A few simple tips can save you time and reduce frustration in heavy traffic and construction zones whether during your daily commute or a summer vacation drive.
Tempers can flare when you're trying to get home or to your destination while the sun is still shining. And while road rage is never the answer to any traffic problems, these suggestions can help you get to where you're going with less stress – and in many cases sooner.
“If you want to arrive earlier, the best thing to do is learn the traffic pattern and leave five minutes earlier," said Teresa Qu, a Michigan State University associate professor of urban and regional planning.
The experts’ latest advice:
1. Use the zipper merge
The quickest, most efficient way to merge for a construction zone probably isn’t what you think. The “zipper merge,” in which vehicles run in parallel until one lane physically narrows, is better for traffic flow than when vehicles form a single line early.
The zipper merge means each driver in non-closed lane lets a driver from the closing lane go in front of them.
Yes, that means the driver you cursed for “cheating” by passing you in the empty lane after you politely merged into the through lane a half-mile before the construction zone was helping traffic flow more than you. Sorry.
An increasing number of states encourage drivers to use the zipper merge. Some even have created flashing signs showing how and where to merge.
“It’s important to merge smoothly, not to make sudden lane changes,” Qu said.
2. Don't weave in traffic. It really doesn't help.
If you routinely jump from one lane to another to get around slower vehicles on the highway, you save less time than you think and are more likely to add to congestion or be involved in an accident.
David Hyde of Sound Qs on public radio station KUOW-FM, Seattle, recounts a commuting comparison in his city's congested traffic. The result: He arrived about a block ahead of, and way more stressed out than, the driver who stayed in a single lane.
Every lane change can triple the likelihood of an accident, according to a study that also showed that lane jumpers save less time than they think and are usually wrong when they think the next lane is going faster in heavy traffic, according to research from Donald Redelmeier of the University of Toronto and Robert Tibshirani of Stanford University.
3. Use adaptive cruise control to end phantom jams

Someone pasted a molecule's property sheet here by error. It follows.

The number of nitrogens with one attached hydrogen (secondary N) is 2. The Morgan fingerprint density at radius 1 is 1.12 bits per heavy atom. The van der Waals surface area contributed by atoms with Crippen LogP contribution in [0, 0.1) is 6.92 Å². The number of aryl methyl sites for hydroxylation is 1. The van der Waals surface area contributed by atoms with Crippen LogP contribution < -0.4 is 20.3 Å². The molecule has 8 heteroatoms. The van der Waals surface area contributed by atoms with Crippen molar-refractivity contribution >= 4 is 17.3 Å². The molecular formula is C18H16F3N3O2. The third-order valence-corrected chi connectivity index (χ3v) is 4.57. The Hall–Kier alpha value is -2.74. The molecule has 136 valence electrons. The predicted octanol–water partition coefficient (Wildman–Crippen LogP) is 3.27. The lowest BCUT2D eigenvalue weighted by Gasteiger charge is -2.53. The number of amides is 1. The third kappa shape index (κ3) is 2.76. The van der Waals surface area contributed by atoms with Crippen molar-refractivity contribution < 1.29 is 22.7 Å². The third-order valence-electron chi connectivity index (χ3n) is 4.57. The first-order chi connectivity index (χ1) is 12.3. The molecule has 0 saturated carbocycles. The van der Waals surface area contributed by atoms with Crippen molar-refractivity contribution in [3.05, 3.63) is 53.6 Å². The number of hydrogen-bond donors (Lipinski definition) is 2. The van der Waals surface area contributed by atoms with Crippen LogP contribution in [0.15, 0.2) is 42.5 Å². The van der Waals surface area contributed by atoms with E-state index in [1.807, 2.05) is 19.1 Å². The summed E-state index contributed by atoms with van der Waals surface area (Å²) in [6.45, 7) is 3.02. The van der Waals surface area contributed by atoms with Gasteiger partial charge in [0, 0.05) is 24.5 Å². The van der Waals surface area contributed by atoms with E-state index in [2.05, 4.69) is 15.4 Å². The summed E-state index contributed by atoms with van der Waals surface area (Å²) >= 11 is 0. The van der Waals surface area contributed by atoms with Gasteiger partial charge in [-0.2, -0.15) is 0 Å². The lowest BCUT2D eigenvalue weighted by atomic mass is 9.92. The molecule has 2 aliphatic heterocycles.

An increasingly common driver-assistance feature can reduce or eliminate the maddening traffic slowdowns in which multiple highway traffic lanes slow, come to a nearly complete halt and then resume speed for no apparent reason.
New research from Vanderbilt University and Ford Motor shows that using adaptive cruise control can end those “phantom” traffic jams, which frequently coincide with a mild curve on a highway. The slowdowns occur when a single driver brakes and drivers behind that vehicle overcorrect, braking more and more as the slowdown spreads.
“Every time you brake in traffic, it creates more congestion with a ripple effect downstream,” Qu said.
Cars at the tail end of the phantom jam sometimes are forced to come to a complete stop even though nothing happened ahead of them.
Adaptive cruise control, which uses radar, automatic brakes and other systems to maintain a set distance from the vehicle ahead, reduces phantom jams because it applies brakes only when it has to and is less likely to overbrake than human drivers. It also helps vehicles resume speed smoothly after a slowdown.
4. Learn to drive smoothly around traffic circles
Traffic circles, or roundabouts, are becoming increasingly common, but most drivers don’t know the best way to use them.
The answer: Merge smoothly into the flow around the circle. Don’t stop unless the traffic has no gap. Traffic circles were created in Europe to reduce the number of stop signs at intersections and promote traffic flow.
Drivers already in the circle always have right of way, but you can merge into the outside lane while a car goes by in the inner lane. Some traffic circles have more than one lane.
Which one you should use depends on how far around the circle you’re going. Use your turn signal to indicate when you’re ready to leave the circle.
One of the great things about traffic circles is that you always can go around again if you miss your exit or accidentally end up in the wrong lane.
“Drive smoothly into the circle,” Qu said. “That helps you get through the intersection quickly. It’s a very efficient traffic design.”
Follow Mark Phelan on Twitter: @mark_phelan